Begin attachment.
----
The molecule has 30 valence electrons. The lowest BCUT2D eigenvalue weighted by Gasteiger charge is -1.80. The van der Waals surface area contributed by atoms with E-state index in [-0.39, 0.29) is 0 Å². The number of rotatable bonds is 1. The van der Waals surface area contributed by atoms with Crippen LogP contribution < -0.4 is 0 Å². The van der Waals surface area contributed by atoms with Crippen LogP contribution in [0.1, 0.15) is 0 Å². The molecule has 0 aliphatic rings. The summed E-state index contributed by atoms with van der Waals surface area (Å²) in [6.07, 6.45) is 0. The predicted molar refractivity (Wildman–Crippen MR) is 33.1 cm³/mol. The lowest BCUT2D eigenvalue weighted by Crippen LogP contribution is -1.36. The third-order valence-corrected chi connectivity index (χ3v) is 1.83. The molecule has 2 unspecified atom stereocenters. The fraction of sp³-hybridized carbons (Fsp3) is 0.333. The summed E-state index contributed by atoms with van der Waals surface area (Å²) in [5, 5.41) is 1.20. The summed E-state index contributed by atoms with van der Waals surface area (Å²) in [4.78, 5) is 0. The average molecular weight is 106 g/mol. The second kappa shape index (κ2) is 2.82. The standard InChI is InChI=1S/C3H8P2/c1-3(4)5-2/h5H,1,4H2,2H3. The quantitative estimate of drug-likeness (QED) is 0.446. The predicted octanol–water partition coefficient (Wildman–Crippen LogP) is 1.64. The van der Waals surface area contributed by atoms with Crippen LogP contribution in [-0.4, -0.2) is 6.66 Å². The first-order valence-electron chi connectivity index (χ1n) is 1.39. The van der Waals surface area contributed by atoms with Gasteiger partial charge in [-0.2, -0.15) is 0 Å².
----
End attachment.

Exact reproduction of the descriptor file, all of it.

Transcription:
The molecule has 30 valence electrons. The lowest BCUT2D eigenvalue weighted by Gasteiger charge is -1.80. The van der Waals surface area contributed by atoms with E-state index in [-0.39, 0.29) is 0 Å². The number of rotatable bonds is 1. The van der Waals surface area contributed by atoms with Crippen LogP contribution < -0.4 is 0 Å². The van der Waals surface area contributed by atoms with Crippen LogP contribution in [0.1, 0.15) is 0 Å². The molecule has 0 aliphatic rings. The summed E-state index contributed by atoms with van der Waals surface area (Å²) in [6.07, 6.45) is 0. The predicted molar refractivity (Wildman–Crippen MR) is 33.1 cm³/mol. The lowest BCUT2D eigenvalue weighted by Crippen LogP contribution is -1.36. The third-order valence-corrected chi connectivity index (χ3v) is 1.83. The molecule has 2 unspecified atom stereocenters. The fraction of sp³-hybridized carbons (Fsp3) is 0.333. The summed E-state index contributed by atoms with van der Waals surface area (Å²) in [5, 5.41) is 1.20. The summed E-state index contributed by atoms with van der Waals surface area (Å²) in [4.78, 5) is 0. The average molecular weight is 106 g/mol. The second kappa shape index (κ2) is 2.82. The standard InChI is InChI=1S/C3H8P2/c1-3(4)5-2/h5H,1,4H2,2H3. The quantitative estimate of drug-likeness (QED) is 0.446. The predicted octanol–water partition coefficient (Wildman–Crippen LogP) is 1.64. The van der Waals surface area contributed by atoms with Crippen LogP contribution in [-0.4, -0.2) is 6.66 Å². The first-order valence-electron chi connectivity index (χ1n) is 1.39. The van der Waals surface area contributed by atoms with Gasteiger partial charge in [-0.2, -0.15) is 0 Å².